With this offer Macnab closed, and as a teacher worked with enthusiasm at the School till temporarily put out of action again, in 1925, by a too-vigorous pull at the etching press. While convalescent in a nursing home he decided that the time had come when he needed, for the proper expression of his educational theories, a school under his sole personal control; so, once well again he found a big house in Warwick Square, Belgravia, and on 19th October, 1925 opened there the Grosvenor School of Modern Art.


 Iain Macnab – Illustrations for Burns’s Tam o’Shanter, 1934

Macnab had thought out the broad principles on which he wished to run his school. His idea was not so much to train students to paint what they saw, in the crude sense, as to teach them to isolate from nature the elements that are truly pictorial, and then to develop their own personalities. His ambition was to make artists

To be an artist, as distinguished from a mere competent draughtsman, he felt, it is necessary first to have a personality to express. It is indispensable to the production of a work of art that an emotional reaction shall take place. Of that reaction the drawing is only a vehicle. He stresses the cardinal importance of composition; the students are encouraged to approach every problem in terms of design from the beginning, and to build up their drawings gradually on logical principles. 

The preliminary visualisation of a subject in planes and its resolution by successive steps into a picture giving the illusion of three-dimensional form are clearly expounded in his recent book on ‘Figure Drawing.’ He is a firm believer in the virtues of wood-engraving as a discipline for all artists, since in this medium every mark must have its significance, and the whole thing must be thought out thoroughly in advance, for there is no scope for fumbling or retouching.


 Iain Macnab – Figure Drawing, 1936 

Macnab considers himself lucky to have attracted, from the first, a serious-minded type of student, took kindly to his inexorable rule of silence while at work in the studio. This rule shows his common sense, and is by no means the mark of the martinet. No one, indeed, could be less like the more starched kind of pedagogue than Macnab; and when the time comes for exposition and discussion he not only admits but encourages the criticisms of students.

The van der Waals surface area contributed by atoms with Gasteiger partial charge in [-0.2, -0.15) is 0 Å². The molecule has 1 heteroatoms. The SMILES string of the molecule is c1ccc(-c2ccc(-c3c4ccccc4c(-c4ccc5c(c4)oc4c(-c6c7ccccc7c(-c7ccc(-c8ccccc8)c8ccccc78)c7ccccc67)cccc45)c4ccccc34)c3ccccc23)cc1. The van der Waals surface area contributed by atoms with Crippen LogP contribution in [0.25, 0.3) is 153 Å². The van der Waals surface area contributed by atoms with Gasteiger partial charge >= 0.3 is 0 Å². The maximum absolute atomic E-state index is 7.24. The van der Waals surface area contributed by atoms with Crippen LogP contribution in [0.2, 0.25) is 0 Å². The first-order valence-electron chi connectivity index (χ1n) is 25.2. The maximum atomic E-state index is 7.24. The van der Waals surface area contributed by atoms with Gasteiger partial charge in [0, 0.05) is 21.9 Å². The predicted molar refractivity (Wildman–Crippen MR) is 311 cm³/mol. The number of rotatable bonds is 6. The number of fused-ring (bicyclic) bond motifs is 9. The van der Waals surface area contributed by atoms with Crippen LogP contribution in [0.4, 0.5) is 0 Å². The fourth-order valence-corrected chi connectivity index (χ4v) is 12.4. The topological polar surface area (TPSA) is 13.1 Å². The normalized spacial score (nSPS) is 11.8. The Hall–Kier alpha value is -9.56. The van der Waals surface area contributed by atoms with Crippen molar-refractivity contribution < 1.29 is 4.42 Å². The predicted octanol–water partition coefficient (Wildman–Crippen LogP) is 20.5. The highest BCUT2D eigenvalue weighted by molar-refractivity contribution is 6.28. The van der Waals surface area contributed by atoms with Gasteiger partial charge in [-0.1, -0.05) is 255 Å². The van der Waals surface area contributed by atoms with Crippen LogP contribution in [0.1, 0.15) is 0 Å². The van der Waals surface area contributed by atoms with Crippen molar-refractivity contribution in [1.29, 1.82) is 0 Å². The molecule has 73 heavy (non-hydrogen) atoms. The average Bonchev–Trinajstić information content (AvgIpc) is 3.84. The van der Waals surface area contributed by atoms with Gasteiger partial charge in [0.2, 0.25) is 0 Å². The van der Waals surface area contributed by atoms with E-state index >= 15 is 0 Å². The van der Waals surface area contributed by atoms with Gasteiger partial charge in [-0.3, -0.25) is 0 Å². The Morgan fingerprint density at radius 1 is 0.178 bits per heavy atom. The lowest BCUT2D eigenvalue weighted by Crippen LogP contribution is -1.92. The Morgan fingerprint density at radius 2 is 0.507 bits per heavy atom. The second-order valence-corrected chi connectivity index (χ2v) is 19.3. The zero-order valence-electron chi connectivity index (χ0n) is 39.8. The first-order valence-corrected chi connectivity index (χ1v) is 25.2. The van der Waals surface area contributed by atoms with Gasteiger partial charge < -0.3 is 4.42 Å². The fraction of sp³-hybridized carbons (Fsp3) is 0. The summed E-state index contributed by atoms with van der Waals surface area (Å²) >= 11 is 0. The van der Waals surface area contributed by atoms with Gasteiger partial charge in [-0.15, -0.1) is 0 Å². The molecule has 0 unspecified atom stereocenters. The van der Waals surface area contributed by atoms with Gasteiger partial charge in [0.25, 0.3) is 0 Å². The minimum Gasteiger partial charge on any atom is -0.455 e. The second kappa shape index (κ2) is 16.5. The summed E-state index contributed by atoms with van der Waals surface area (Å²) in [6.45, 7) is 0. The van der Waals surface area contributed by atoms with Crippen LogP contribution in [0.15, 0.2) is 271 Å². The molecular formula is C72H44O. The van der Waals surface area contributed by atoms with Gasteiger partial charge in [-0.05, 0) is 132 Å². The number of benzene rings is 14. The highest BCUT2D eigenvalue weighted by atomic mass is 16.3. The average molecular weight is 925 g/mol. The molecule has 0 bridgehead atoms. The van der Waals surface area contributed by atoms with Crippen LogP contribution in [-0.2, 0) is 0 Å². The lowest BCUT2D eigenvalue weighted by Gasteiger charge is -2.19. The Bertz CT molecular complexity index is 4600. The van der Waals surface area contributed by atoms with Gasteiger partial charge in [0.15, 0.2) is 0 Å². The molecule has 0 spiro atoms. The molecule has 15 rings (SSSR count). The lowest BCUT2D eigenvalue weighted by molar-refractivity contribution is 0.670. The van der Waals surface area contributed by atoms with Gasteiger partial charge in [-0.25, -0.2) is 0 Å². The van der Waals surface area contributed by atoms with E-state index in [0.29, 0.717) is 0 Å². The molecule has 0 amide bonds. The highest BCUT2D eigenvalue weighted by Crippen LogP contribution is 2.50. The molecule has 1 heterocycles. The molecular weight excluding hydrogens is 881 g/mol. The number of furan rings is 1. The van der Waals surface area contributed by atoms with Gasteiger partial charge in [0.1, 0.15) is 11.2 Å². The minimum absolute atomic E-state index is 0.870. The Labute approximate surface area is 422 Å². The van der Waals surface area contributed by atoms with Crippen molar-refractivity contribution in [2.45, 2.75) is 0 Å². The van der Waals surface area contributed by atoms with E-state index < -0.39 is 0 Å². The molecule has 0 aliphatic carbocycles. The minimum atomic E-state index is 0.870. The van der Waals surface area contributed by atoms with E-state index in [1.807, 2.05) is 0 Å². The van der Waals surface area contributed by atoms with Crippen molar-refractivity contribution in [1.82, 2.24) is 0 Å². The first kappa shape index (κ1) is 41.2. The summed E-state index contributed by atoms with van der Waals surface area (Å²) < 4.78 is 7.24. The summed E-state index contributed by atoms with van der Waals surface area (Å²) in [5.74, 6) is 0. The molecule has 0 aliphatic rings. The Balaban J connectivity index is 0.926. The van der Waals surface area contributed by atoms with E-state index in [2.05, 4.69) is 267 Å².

He believes in the thorough ventilation of the subject, and strives to train his pupils to see the inwardness of widely-differing styles. Side by side with his teaching activities Macnab has pursued a versatile course as an artist. He began painting in 1918, and has developed, both in oils and water-colours, a distinctive style that, while it has nothing outré about it, is thoroughly in the modern trend of design. 

In October, 1922 he decided that he would like to etch. He was told of five-year courses and suchlike, but this did not suit him, so he bought copper, tools, acid and a book on etching, and within three months had produced six prints which were good enough to secure his election as an Associate of the Royal Society of Painter-Etchers. For some years he exhibited etchings at the Academy, but in 1929 he decided that the copper was altogether too facile and deserted it for wood engraving. 


Iain Macnab – Illustration from Burns’s Tam o’Shanter, 1934

This medium he took up largely because of its recalcitrance, because of the stern discipline it imposes. In it he has done some of his finest work; and one might go a long way before finding wood-engravings to equal the ‘Tam of Shanter’ illustrations here Shown, with their beautiful distribution of blacks and whites and their admirable translation of the famous story into graphic terms.

Macnab is a member of the Royal Institute of Oil Painters, Honorary Treasurer of the National Society, and was made a full R.E. in 1935. He has held only one one-man Show, at the old Albany Gallery, Sackville Street. He exhibits each year at the Royal Scottish Academy, and frequently at the London Group, the Royal Institute of Oil Painters, the New English Art Club and the National Society. He has achieved much, and much more may be expected from him in the future.